In 1776, around the time of our country’s birth, the average life expectancy was around 36 years. Children who lived with both parents, or had a family structure had an advantage, as they had means and resources to keep them alive. If they survived childhood diseases and made it into their teens, they were expected to take on a trade or occupation in order to provide or contribute to the household wealth. Early adulthood, especially men, had the expectation of being a soldier, or at the very least, one who had the real responsibility of defending his household from robbers and thieves. If a young adult successfully lived into their thirties, they might have the benefit of having children, and perhaps grand-children. But their bodies were likely exhausted, having experienced lifelong hardships and toil of manual labor. They had to overcome disease and lack of medical and technological advancements. They left their marks in the world as best as one could in the colonial period, and established a legacy that allowed the next generation to become more prosperous and healthy than their own.
In 2000, the average life expectancy is about 78+ years old, doubled than the time of the American Revolution. This generation of Americans are not expected to be their own doctors, their own life counselors, their own law enforcement, not even expected to be their own gardeners! Between 2000-2050, people have the benefit of medicine, technology, and community resources to prolong their lives perhaps well into their 90’s, and many are expected to live into their 100th birthday in greater numbers than in the history of our world! Pretty amazing statistics…but are you ready to live to a 100?
Like the previous generations, the longer we live the more we become recipients of technology, medicine, community wealth, and advancement of civilization. But those are not the only things that keeps us living! As we age, we expect more from ourselves, and perhaps others. Let’s examine what happens to our civilization as we get older, in just about any era of human history…
We gain wisdom
With age comes experience and learning. Those who don’t learn from their mistakes and the errors of others are bound to repeat them. We expect our personal and collective wisdom to guide us to make better choices over time, thus prolonging the quantity and quality of life. Wisdom also entails knowing what is important, which values are worth pursuing and defending in order benefit our loved ones and our children.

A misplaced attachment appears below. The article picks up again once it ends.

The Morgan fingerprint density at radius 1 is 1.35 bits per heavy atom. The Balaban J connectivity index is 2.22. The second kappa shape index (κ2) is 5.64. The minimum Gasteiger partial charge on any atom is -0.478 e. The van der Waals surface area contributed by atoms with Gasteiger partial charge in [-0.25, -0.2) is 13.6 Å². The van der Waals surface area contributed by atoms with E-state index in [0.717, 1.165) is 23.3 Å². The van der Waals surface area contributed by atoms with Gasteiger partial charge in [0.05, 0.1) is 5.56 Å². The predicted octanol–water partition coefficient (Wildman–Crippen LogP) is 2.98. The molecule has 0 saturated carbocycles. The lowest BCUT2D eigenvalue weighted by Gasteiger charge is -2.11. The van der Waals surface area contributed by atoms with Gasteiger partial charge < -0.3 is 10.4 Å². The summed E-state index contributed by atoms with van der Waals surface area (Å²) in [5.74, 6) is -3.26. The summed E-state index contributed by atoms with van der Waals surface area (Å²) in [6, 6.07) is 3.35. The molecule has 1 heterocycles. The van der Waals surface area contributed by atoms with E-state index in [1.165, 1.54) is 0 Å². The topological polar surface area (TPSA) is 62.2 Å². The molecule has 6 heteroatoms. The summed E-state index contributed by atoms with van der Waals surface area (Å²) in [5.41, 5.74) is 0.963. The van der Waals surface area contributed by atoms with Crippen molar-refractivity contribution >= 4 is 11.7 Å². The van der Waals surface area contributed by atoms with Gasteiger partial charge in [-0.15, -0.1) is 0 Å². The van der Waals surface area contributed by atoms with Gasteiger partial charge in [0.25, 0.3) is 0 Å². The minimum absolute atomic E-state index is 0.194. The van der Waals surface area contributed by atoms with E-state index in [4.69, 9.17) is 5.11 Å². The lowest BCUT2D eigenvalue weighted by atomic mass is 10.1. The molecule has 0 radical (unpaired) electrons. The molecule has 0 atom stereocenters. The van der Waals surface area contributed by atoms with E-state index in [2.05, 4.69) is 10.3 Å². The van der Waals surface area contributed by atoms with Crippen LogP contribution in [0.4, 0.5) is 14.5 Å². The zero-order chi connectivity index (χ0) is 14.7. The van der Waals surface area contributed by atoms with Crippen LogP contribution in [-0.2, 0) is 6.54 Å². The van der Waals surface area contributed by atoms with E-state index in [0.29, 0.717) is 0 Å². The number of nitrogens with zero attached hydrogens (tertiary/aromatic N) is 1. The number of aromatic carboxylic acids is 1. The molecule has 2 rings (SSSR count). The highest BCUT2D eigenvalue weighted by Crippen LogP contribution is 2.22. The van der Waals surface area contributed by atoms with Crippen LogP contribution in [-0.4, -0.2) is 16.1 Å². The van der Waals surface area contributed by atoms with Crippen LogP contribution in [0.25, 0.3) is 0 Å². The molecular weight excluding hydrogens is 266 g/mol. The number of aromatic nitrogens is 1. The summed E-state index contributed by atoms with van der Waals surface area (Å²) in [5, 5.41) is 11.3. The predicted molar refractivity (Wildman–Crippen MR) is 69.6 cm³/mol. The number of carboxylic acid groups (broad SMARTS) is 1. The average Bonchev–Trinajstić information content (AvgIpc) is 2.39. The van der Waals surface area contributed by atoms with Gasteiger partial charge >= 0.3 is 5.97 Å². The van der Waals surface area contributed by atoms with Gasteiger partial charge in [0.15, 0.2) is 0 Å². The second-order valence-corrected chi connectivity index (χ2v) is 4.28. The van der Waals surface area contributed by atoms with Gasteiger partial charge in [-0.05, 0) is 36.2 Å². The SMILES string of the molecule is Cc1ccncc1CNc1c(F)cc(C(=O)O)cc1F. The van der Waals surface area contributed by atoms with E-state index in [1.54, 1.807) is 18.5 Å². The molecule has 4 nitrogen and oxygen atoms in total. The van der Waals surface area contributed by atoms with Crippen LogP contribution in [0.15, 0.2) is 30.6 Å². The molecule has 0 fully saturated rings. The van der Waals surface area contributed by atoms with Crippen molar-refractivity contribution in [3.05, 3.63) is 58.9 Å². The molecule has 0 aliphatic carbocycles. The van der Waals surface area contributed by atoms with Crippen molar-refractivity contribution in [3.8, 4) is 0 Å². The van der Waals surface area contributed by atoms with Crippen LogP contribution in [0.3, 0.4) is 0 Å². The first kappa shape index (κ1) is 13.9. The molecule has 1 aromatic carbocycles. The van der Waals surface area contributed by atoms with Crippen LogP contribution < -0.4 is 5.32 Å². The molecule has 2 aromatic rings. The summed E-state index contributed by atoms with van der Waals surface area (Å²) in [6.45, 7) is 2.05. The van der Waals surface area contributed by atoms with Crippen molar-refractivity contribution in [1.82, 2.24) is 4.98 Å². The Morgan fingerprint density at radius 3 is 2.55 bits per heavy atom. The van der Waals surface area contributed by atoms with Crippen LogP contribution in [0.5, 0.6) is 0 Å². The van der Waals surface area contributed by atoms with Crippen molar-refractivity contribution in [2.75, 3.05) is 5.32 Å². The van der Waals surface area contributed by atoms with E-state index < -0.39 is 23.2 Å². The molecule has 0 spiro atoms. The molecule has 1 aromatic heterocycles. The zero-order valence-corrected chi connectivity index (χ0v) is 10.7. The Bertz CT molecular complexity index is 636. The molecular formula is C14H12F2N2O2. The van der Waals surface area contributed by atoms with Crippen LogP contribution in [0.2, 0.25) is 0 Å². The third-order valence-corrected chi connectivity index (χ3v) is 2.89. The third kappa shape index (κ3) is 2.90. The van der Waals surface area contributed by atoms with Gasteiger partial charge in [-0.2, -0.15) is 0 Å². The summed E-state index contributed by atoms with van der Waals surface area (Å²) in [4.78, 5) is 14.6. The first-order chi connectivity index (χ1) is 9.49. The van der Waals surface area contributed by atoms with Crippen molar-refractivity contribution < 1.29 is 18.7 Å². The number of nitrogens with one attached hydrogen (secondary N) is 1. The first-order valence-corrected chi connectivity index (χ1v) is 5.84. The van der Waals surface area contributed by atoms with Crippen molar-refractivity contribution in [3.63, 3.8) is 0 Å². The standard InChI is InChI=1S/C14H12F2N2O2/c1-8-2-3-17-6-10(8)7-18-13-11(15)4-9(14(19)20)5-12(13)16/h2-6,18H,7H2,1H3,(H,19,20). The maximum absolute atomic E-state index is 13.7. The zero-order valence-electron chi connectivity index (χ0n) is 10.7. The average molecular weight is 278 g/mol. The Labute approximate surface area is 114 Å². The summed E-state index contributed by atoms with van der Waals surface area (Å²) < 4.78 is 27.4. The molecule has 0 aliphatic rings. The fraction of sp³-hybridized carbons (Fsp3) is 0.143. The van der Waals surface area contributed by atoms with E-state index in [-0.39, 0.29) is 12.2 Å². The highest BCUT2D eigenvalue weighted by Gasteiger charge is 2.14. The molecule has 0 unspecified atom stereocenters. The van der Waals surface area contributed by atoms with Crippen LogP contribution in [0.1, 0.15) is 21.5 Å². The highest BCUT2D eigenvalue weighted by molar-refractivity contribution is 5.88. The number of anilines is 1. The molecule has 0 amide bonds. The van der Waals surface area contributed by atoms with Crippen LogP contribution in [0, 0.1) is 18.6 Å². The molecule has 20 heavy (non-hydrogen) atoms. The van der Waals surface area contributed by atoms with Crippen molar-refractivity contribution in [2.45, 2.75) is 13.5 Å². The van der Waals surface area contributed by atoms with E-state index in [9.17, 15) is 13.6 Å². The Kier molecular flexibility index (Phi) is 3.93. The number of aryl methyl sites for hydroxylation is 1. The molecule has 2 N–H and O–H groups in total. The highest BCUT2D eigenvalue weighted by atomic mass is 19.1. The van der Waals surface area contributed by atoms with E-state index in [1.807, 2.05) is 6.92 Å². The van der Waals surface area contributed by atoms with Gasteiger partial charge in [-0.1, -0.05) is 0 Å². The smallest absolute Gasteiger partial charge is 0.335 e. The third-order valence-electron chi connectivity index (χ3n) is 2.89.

We gain relationships
With age comes new relationships and the strengthening of old ones. The alliances we make in our lifetime allows us to live together longer, as long as we are pursuing peace and civility together. Relationships with our families and with others should expand our own resource base of knowledge and opportunities while reciprocally benefiting others.
We gain personal “wealth”
Personal wealth in this sense isn’t the kind of self serving wealth that is reflected only in our bank accounts. Personal wealth is the combined inventory of financial, relational, and quality of life values that allows the individual to thrive, making possible a life that allows for generosity, charity, and moderation that can benefit not only ourselves, but those we care for and causes we care about.
We get to benefit from civilization’s advancements
Medicine, technology, education and information distribution has advanced significantly in our human history. From smoke signals to homing pigeons, from the pony express to the internet, cultures that share resources and information with one another tend to survive and thrive together. Let us learn from one another as we get older, and celebrate our differences as well as our similarities together.
Living to our 100th birthday is a real possibility for many people. Are your resources and your lifestyle ready to take on the 100 year lifestyle? Let’s work together to achieve a better future for ourselves and the generation to come!
Dr. Adrian Pujayana has been providing drug-free solutions for health and wellness to adults,
athletes, and youth since 2000 through his private practice at Family Chiropractic Center of South Pasadena, a place for strength training and nutrition based health care.